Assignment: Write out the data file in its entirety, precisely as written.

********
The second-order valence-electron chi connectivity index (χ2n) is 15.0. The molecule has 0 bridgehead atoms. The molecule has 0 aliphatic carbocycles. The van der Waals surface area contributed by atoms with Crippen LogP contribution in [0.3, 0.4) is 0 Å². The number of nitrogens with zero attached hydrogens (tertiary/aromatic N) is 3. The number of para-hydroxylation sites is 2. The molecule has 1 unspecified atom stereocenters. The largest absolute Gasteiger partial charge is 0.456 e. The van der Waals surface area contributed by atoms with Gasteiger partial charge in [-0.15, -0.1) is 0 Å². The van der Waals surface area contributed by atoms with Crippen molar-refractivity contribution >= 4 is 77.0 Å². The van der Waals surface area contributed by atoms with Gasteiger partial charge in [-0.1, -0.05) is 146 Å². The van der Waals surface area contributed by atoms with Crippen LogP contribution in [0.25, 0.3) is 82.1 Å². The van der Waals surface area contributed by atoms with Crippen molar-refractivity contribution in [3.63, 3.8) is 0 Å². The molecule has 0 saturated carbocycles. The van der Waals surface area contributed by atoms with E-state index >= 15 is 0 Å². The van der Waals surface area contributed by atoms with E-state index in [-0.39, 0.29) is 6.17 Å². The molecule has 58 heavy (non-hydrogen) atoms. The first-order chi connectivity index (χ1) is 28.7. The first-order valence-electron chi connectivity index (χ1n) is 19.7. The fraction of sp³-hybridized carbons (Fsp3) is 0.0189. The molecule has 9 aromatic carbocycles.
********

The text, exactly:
The second-order valence-electron chi connectivity index (χ2n) is 15.0. The molecule has 0 bridgehead atoms. The molecule has 0 aliphatic carbocycles. The van der Waals surface area contributed by atoms with Crippen LogP contribution in [0.3, 0.4) is 0 Å². The number of nitrogens with zero attached hydrogens (tertiary/aromatic N) is 3. The number of para-hydroxylation sites is 2. The molecule has 1 unspecified atom stereocenters. The largest absolute Gasteiger partial charge is 0.456 e. The van der Waals surface area contributed by atoms with Gasteiger partial charge in [-0.15, -0.1) is 0 Å². The van der Waals surface area contributed by atoms with Crippen molar-refractivity contribution >= 4 is 77.0 Å². The van der Waals surface area contributed by atoms with Gasteiger partial charge in [-0.1, -0.05) is 146 Å². The van der Waals surface area contributed by atoms with Crippen LogP contribution in [0.25, 0.3) is 82.1 Å². The van der Waals surface area contributed by atoms with Crippen molar-refractivity contribution in [3.63, 3.8) is 0 Å². The molecule has 0 saturated carbocycles. The van der Waals surface area contributed by atoms with E-state index >= 15 is 0 Å². The van der Waals surface area contributed by atoms with E-state index in [-0.39, 0.29) is 6.17 Å². The molecule has 58 heavy (non-hydrogen) atoms. The first-order chi connectivity index (χ1) is 28.7. The first-order valence-electron chi connectivity index (χ1n) is 19.7. The fraction of sp³-hybridized carbons (Fsp3) is 0.0189. The molecule has 9 aromatic carbocycles.